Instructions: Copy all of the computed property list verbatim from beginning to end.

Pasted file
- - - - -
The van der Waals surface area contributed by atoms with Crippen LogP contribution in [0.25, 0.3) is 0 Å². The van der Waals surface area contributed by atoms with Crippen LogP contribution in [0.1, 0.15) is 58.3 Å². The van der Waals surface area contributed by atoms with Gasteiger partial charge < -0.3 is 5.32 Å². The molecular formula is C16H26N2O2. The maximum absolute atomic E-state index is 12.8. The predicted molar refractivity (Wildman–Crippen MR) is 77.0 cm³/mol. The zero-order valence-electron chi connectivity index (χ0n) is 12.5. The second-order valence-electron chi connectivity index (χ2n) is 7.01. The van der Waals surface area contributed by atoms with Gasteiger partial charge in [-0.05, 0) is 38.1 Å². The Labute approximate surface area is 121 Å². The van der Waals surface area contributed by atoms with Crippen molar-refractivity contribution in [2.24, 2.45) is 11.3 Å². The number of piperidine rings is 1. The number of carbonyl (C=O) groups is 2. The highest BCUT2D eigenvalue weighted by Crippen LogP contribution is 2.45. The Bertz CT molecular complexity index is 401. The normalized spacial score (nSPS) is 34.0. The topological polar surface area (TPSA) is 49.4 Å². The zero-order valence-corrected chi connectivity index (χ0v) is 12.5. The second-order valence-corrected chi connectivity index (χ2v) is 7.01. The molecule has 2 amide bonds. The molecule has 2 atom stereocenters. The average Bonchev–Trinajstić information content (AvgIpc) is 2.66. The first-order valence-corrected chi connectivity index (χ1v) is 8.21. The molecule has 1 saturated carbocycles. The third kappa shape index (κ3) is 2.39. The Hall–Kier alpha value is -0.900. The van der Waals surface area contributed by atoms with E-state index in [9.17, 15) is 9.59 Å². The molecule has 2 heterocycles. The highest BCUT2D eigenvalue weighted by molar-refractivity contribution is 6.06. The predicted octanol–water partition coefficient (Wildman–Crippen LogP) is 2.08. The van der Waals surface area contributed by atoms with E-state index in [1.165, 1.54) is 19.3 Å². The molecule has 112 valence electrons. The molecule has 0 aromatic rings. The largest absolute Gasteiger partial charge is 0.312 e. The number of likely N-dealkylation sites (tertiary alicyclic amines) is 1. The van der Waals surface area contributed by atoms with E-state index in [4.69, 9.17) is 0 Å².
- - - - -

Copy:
The van der Waals surface area contributed by atoms with Crippen LogP contribution in [0.25, 0.3) is 0 Å². The van der Waals surface area contributed by atoms with Crippen LogP contribution in [0.1, 0.15) is 58.3 Å². The van der Waals surface area contributed by atoms with Gasteiger partial charge < -0.3 is 5.32 Å². The molecular formula is C16H26N2O2. The maximum absolute atomic E-state index is 12.8. The predicted molar refractivity (Wildman–Crippen MR) is 77.0 cm³/mol. The zero-order valence-electron chi connectivity index (χ0n) is 12.5. The second-order valence-electron chi connectivity index (χ2n) is 7.01. The van der Waals surface area contributed by atoms with Gasteiger partial charge in [-0.05, 0) is 38.1 Å². The Labute approximate surface area is 121 Å². The van der Waals surface area contributed by atoms with Crippen molar-refractivity contribution in [2.24, 2.45) is 11.3 Å². The number of piperidine rings is 1. The number of carbonyl (C=O) groups is 2. The highest BCUT2D eigenvalue weighted by Crippen LogP contribution is 2.45. The Bertz CT molecular complexity index is 401. The normalized spacial score (nSPS) is 34.0. The topological polar surface area (TPSA) is 49.4 Å². The zero-order valence-corrected chi connectivity index (χ0v) is 12.5. The second-order valence-corrected chi connectivity index (χ2v) is 7.01. The molecule has 2 amide bonds. The molecule has 2 atom stereocenters. The average Bonchev–Trinajstić information content (AvgIpc) is 2.66. The first-order valence-corrected chi connectivity index (χ1v) is 8.21. The molecule has 1 saturated carbocycles. The third kappa shape index (κ3) is 2.39. The Hall–Kier alpha value is -0.900. The van der Waals surface area contributed by atoms with E-state index in [9.17, 15) is 9.59 Å². The molecule has 2 heterocycles. The highest BCUT2D eigenvalue weighted by molar-refractivity contribution is 6.06. The predicted octanol–water partition coefficient (Wildman–Crippen LogP) is 2.08. The van der Waals surface area contributed by atoms with E-state index in [1.165, 1.54) is 19.3 Å². The molecule has 112 valence electrons. The molecule has 0 aromatic rings. The largest absolute Gasteiger partial charge is 0.312 e. The number of likely N-dealkylation sites (tertiary alicyclic amines) is 1. The van der Waals surface area contributed by atoms with E-state index in [4.69, 9.17) is 0 Å².